Explorers of the Pacific: European and American Discoveries in Polynesia
1796 to 1798
The last important British voyage to the Pacific during the eighteenth century was for an entirely new purpose, the conversion of native peoples to the Christian religion. This objective was to bring about great changes in the native culture of the Polynesians. The Spaniards had used religion as an accessory to conquest for gold in the New World. Both Mendaña and Quiros had taken priests with them for the conversion of the heathen, but the priests did not remain on the islands when the ships left. The establishment of Spanish missionaries at Tahiti in 1774 by Boenechea had proved a failure, because the Spanish authorities had failed to provide the missionaries with an armed guard to enable them to deliver their message of peace in safety. The reports on the inhabitants of Tahiti and other islands of the south seas, made by Wallis, Cook, Banks, and others had created great interest in England. The interest extended to the churches, and it was felt that something should be done to convert the heathen of the south seas to the Christian religion. The London Missionary Society was formed in 1795, and funds were provided for sending missionaries into the field.
The ship Duff was purchased and placed under the command of Captain James Wilson, who was deeply religious. The party of missionaries selected consisted of thirty men, six women, and three children. Of the men, four were ordained ministers and the others were skilled craftsmen who would be of practical value in the manual requirements of the new homes as well as spreaders of the gospel. The Society's orders to Captain Wilson were to sail to Tahiti page 47via Cape Horn, unless circumstances made that route too difficult, and to establish missionaries at Tahiti, Tonga, and the Marquesas. If possible, the Sandwich Islands and the Palaus were to be considered. A Committee of the missionaries was to assist the Captain in the selection of the personnel to be taken to the various stations.
The Duff sailed from the Thames on August 10, 1796. She reached Rio de Janeiro on November 13 and sailed for Cape Horn. However, rough weather and contrary winds led Captain Wilson to change the original plan and to sail east, south of the Cape of Good Hope and south of Australia and New Zealand, until he reached the longitude of Tahiti and turned north. On February 21, 1797, the ship passed within sight of Tubuai, and it anchored at Matavai Bay in Tahiti on March 6. The missionaries received a friendly welcome. A house erected by Cook at Point Venus was still standing and was given over to them. It was decided that of the thirty men, eighteen should remain in Tahiti, ten go to Tonga, and two go to the Marquesas. The four ordained ministers and the women and children remained in Tahiti. One of the missionaries for Tonga and one for the Marquesas were ordained as ministers before leaving Tahiti.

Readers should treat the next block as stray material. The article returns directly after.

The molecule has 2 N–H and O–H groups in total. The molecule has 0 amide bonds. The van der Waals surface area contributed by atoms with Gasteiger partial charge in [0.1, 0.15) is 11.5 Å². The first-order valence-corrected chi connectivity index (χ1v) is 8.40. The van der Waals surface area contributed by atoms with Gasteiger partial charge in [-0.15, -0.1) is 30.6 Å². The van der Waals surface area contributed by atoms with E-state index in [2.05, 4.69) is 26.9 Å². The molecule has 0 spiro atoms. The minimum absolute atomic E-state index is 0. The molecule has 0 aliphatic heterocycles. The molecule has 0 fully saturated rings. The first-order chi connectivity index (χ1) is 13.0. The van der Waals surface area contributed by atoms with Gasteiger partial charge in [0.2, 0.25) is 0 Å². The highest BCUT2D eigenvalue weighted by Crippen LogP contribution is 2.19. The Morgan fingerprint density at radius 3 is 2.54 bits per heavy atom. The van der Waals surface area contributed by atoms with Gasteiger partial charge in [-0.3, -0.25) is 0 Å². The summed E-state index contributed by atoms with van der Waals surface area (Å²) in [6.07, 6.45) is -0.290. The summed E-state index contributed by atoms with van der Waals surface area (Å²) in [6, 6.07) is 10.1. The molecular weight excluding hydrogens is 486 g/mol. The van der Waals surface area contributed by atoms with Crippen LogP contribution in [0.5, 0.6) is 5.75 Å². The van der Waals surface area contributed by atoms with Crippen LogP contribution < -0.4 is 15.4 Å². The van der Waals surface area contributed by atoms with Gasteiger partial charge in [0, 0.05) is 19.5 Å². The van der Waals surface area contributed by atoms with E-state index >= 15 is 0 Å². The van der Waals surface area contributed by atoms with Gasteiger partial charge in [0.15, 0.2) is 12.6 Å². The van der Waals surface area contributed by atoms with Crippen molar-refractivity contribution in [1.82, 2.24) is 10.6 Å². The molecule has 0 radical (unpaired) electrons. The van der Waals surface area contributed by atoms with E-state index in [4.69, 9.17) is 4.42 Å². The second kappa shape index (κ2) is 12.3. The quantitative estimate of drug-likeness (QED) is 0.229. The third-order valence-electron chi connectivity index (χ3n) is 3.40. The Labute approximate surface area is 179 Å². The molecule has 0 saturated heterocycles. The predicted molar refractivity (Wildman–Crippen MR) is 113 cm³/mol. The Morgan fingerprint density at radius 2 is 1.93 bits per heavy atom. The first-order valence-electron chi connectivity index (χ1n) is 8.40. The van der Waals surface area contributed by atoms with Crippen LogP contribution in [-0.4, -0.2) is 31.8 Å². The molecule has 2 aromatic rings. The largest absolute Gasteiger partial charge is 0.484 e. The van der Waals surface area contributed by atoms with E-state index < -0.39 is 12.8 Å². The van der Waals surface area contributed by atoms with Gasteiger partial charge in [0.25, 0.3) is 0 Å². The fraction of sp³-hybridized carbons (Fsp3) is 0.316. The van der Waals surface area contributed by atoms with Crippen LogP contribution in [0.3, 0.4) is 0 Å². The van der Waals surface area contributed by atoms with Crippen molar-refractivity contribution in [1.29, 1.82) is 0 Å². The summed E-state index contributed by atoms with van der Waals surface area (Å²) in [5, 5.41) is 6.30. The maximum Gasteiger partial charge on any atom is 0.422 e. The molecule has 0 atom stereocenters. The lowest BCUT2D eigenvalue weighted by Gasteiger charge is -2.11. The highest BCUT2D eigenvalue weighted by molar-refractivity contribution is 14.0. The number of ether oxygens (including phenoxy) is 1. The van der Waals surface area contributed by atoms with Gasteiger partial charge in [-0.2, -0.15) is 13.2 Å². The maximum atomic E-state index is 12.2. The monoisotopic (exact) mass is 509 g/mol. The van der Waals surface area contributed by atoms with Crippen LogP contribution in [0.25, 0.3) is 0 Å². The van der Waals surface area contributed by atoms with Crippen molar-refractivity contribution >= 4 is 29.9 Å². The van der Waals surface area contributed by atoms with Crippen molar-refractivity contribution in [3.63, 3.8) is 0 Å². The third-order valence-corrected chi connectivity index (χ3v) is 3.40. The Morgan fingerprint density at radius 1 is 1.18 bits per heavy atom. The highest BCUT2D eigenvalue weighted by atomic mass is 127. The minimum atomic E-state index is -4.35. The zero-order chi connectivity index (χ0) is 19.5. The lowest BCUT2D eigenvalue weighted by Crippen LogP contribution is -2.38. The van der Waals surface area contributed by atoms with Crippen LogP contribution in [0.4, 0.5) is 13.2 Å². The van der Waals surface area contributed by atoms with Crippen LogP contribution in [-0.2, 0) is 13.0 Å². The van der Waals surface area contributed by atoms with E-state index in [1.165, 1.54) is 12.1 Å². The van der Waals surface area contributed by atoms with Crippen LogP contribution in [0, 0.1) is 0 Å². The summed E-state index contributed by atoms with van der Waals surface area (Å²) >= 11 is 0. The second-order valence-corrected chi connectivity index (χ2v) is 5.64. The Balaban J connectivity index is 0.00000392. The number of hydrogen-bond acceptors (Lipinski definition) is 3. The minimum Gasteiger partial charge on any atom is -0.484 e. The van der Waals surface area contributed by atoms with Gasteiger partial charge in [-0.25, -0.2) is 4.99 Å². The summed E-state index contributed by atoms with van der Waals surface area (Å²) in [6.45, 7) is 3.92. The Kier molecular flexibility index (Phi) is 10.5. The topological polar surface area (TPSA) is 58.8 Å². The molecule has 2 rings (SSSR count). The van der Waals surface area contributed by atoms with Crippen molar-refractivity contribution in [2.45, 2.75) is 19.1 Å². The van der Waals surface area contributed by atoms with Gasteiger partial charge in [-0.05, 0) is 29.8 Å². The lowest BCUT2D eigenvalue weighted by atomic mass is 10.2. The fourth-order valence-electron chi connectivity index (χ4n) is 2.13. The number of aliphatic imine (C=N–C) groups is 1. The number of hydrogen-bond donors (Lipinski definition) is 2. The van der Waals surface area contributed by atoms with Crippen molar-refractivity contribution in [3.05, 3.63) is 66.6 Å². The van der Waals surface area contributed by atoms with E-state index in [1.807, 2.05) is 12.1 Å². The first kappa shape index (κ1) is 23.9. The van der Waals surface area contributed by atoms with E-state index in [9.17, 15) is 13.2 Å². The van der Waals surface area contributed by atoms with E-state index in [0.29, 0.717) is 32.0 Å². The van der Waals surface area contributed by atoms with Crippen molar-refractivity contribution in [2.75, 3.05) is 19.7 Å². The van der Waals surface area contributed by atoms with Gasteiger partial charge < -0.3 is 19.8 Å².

A short visit was paid to Moorea, after which the ship sailed for Tonga on March 25, passing within sight of Tetiaroa and south of Huahine, Raiatea, Tahaa, and Borabora. Palmerston Island was reached on April 1, and boats went ashore to gather coconuts. Savage Island was passed, and Tongatabu was reached on April 10. The ten missionaries for Tonga were landed with their goods, the chiefs having provided accommodations for them. Wilson left Tongatabu for the Marquesas, but he kept well to the south to find westerly winds. On May 23 an atoll was sighted which turned out to be a new discovery and which was named Crescent Island (Timoe). A day later, he made the more important discovery of a group of high islands which he named the Gambier (Mangareva) Islands in compliment to Admiral Gambier whose department had attended to the equipment of the Duff. A high hill on the main island was named Mount Duff after the ship. No landing was made. On May 26 Lord Hoods Island (Marutea) was sighted, and on May 28 a new atoll was discovered and named Serle Island (Pukarua) after a friend of Wilson in the Transport office in England.
The Marquesas were reached on June 4, and the ship anchored next day off La Dominica (Hivaoa). The arrangements for housing the two missionaries were satisfactorily arranged, but the one who had been ordained in Tahiti complained that he could not eat the fermented breadfruit (mahi) which was the staple food of the island. He underwent a still greater trial when some of the women made a physical examination of his person to see whether his inhibitions were due to natural deformity. Horrified at the prospects before him, he quit the field and left his fellow worker to face the future alone. The Duff sailed on June 27, made observations at Huapu (Uapou) and Nukuhiva, page 48 page 49 then sailed southwest for Tahiti. On the way, Tiookea (Takaroa) and some other atolls were sighted, and the ship anchored at Matavai Bay on July 6. During Wilson's second visit in Tahiti various observations were made including an estimate of the population of the island which was assessed at 16,050 including both sexes. A good sketch of a unique stepped marae was made.
On August 4 the Duff sailed for Tongatabu. The boats landed at Palmerston Island where thirty-four breadfruit trees, eighteen plantains, and several vi apple trees were planted, and they collected 600 coconuts for the ship. Anchor was cast in Tongatabu on August 18, and the missionaries were found to have established themselves with various chiefs. The Duff started her homeward voyage on September 7. She sighted Rotuma, and discovered various islands in Melanesia, including the Duff group. The course led through the Carolines and Palaus to Macao. Finally the ship anchored in the Thames on July 11, 1798.